Sleep-themed exhibit showcases cross-departmental work


Jack Havemann | @_redgear_

By Amelia Blakely

Starting Friday, members of the campus community will have a chance to see an exhibit they previously could’ve only dreamed of — an exhibit devoted entirely to sleep.

The Art of Sleep showcase will be displayed in the cinema and photography gallery and the front display of the Communications Building from Nov. 10 to Jan. 30.

The exhibit will open with an artist reception from 5 to 7 p.m. on Nov. 10. It will showcase work from 10 graduate and undergraduate students as well as faculty members who come from different departments on campus.


Work from the psychology, microbiology, communication studies and cinema and photography departments are involved in the exhibit. 

Associate professor of cinema and photography Robert Sphar is curating the exhibit, and said it’s centered around the psychological, philosophical, literary, medical and aesthetic aspects of sleep.

Sphar said his idea for the exhibit came to him after assigning the book “24/7: Late Capitalism and the Ends of Sleep” to incoming freshmen in the cinema and photography program.

“It’s all about how capitalism tries to profit from keeping us awake with energy drinks and put us to sleep with sleep aids,” Sphar said. “It’s like your private time that is getting shrunk … You sleep less and less.”

Sleep is a private time, Sphar said, but it is being eaten away by distractions.

“Two generations ago, we slept 10 hours, one generation ago it was six hours a night, and now we’re approaching four to five hours a night,” Sphar said, citing the book.

This fall, Sphar said he was working with associate professor of microbiology Scott Hamilton-Brehm on a proposed honors class called Creative Critical Thinking: Between Art and Science.


“Because I was doing this honors class and this book, I was like ‘Wow! Everyone deals with sleep differently. We need to do an interdisciplinary show,’” Sphar said. 

Stephanie Clancy Dollinger, an associate professor of brain and cognitive sciencesentered a poster in the exhibit that shows research examining college students, older adults and patients with obstructive sleep apnea.

Dollinger said the message of her work is that sleep is vital for the brain to function and having high quality sleep is becoming a struggle for many people, especially college students.

College students’ lack of sleep has been found to lead to depression and memory problems, Dollinger said.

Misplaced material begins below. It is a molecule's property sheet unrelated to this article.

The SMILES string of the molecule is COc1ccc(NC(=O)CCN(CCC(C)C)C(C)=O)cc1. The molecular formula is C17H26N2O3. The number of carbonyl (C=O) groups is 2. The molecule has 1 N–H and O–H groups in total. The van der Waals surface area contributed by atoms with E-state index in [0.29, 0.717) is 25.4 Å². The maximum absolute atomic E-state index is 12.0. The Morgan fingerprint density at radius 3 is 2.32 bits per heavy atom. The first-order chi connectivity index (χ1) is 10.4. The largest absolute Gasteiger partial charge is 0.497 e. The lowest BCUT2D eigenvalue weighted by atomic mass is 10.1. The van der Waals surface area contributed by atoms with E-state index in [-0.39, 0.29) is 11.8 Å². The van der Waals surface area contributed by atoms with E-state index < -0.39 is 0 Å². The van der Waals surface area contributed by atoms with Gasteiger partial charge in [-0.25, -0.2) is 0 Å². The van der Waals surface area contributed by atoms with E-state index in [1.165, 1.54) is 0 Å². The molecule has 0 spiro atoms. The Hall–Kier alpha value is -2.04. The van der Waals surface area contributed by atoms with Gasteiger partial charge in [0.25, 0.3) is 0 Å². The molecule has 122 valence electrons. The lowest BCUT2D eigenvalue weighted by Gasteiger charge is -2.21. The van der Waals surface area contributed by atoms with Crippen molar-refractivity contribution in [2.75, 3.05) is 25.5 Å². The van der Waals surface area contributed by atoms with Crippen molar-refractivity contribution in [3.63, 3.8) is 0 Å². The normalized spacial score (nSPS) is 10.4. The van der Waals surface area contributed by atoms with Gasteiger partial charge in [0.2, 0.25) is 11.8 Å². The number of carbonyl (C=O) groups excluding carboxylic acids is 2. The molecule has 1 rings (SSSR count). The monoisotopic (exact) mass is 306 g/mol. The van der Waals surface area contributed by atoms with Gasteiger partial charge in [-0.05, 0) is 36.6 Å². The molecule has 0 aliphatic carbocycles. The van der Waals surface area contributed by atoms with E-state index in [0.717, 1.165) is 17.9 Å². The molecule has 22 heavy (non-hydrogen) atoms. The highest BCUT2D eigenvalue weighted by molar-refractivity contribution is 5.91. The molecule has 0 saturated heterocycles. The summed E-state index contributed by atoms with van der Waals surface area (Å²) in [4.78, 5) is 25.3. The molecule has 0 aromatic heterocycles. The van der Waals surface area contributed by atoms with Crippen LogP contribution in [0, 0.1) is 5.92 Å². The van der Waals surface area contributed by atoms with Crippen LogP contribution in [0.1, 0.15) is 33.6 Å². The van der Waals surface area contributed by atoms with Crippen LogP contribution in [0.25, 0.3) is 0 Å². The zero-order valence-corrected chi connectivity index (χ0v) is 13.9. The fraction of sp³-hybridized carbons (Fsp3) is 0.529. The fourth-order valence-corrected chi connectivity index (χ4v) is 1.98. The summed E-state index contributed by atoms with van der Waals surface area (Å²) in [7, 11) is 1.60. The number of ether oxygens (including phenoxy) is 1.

Brehm’s piece in the exhibit describes his research on sleeping microbes and a collection of rocks.

“It might seem that microbiology has no place under sleep,” Brehm said. “But I was thinking of, there are states in which microbes go into states we call sleep states or dormant stages.”

His research is on deep subsurface microbes and how they’ve been resting as many as three miles deep underground for eons.

Brehm said there is a lot of important information to evaluate with sleeping microbes that could lead researchers to colonize other planets and moons.

Planets could be seeded with life if these microbes are planted on meteorites and asteroids, Brehm said.  

“Life doesn’t have to originate on Earth, it doesn’t have to originate on Mars,” Brehm said. “Other solar systems and other galaxies can become contaminated with life by arriving on a rollercoaster ride of a meteorite landing on another planet.”

Gavin Glass, a sophomore from Peoria studying cinema and photography, entered his work showing a series of pictures depicting college students experiencing sleep.

The three picture series shows a couple sleeping in different settings. Glass said he hopes the photos make the viewer question why the two chose to sleep in various places. 

He said there are two perspectives of sleep: the perspective of the sleeper and the perspective of the person watching the sleeper. 

“When you mention sleep, do people think of dreams, or do they just think of falling asleep and waking up eight hours later?” Glass said.

Glass said the exhibit will be interesting because the placement of each work can affect the viewer’s interpretation of each exhibit. 

“Everything in the gallery will sort of work together, even though they’ll all be extremely different,” Glass said.

Staff writer Amelia Blakely can be reached at [email protected] or on Twitter @AmeilaBlakely.

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